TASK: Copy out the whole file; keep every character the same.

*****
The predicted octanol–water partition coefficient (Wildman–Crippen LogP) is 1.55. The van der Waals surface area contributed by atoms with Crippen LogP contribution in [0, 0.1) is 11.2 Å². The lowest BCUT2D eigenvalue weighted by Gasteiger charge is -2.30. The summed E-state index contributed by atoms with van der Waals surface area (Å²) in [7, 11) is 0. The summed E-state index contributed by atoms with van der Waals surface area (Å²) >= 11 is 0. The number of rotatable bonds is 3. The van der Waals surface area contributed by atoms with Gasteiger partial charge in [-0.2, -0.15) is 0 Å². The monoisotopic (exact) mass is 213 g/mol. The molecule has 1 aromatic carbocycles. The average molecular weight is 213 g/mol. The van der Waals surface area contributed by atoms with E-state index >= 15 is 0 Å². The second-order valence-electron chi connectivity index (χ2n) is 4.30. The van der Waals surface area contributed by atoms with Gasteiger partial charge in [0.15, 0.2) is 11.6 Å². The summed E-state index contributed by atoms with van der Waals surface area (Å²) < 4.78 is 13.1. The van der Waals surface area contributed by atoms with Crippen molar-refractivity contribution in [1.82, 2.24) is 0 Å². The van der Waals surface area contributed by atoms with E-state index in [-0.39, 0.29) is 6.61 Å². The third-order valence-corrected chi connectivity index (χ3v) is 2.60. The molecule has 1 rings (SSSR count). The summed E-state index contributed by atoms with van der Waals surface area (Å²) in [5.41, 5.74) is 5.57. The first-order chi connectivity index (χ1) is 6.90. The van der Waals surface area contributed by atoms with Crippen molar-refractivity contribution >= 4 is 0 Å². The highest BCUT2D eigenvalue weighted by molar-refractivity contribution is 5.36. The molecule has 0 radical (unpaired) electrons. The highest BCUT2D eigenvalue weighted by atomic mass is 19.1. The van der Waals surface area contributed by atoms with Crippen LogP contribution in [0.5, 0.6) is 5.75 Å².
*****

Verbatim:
The predicted octanol–water partition coefficient (Wildman–Crippen LogP) is 1.55. The van der Waals surface area contributed by atoms with Crippen LogP contribution in [0, 0.1) is 11.2 Å². The lowest BCUT2D eigenvalue weighted by Gasteiger charge is -2.30. The summed E-state index contributed by atoms with van der Waals surface area (Å²) in [7, 11) is 0. The summed E-state index contributed by atoms with van der Waals surface area (Å²) >= 11 is 0. The number of rotatable bonds is 3. The van der Waals surface area contributed by atoms with Gasteiger partial charge in [-0.2, -0.15) is 0 Å². The monoisotopic (exact) mass is 213 g/mol. The molecule has 1 aromatic carbocycles. The average molecular weight is 213 g/mol. The van der Waals surface area contributed by atoms with E-state index >= 15 is 0 Å². The second-order valence-electron chi connectivity index (χ2n) is 4.30. The van der Waals surface area contributed by atoms with Gasteiger partial charge in [0.15, 0.2) is 11.6 Å². The summed E-state index contributed by atoms with van der Waals surface area (Å²) < 4.78 is 13.1. The van der Waals surface area contributed by atoms with Crippen molar-refractivity contribution in [1.82, 2.24) is 0 Å². The van der Waals surface area contributed by atoms with E-state index in [-0.39, 0.29) is 6.61 Å². The third-order valence-corrected chi connectivity index (χ3v) is 2.60. The molecule has 1 rings (SSSR count). The summed E-state index contributed by atoms with van der Waals surface area (Å²) in [5.41, 5.74) is 5.57. The first-order chi connectivity index (χ1) is 6.90. The van der Waals surface area contributed by atoms with Crippen molar-refractivity contribution >= 4 is 0 Å². The highest BCUT2D eigenvalue weighted by molar-refractivity contribution is 5.36. The molecule has 0 radical (unpaired) electrons. The highest BCUT2D eigenvalue weighted by atomic mass is 19.1. The van der Waals surface area contributed by atoms with Crippen LogP contribution in [0.5, 0.6) is 5.75 Å².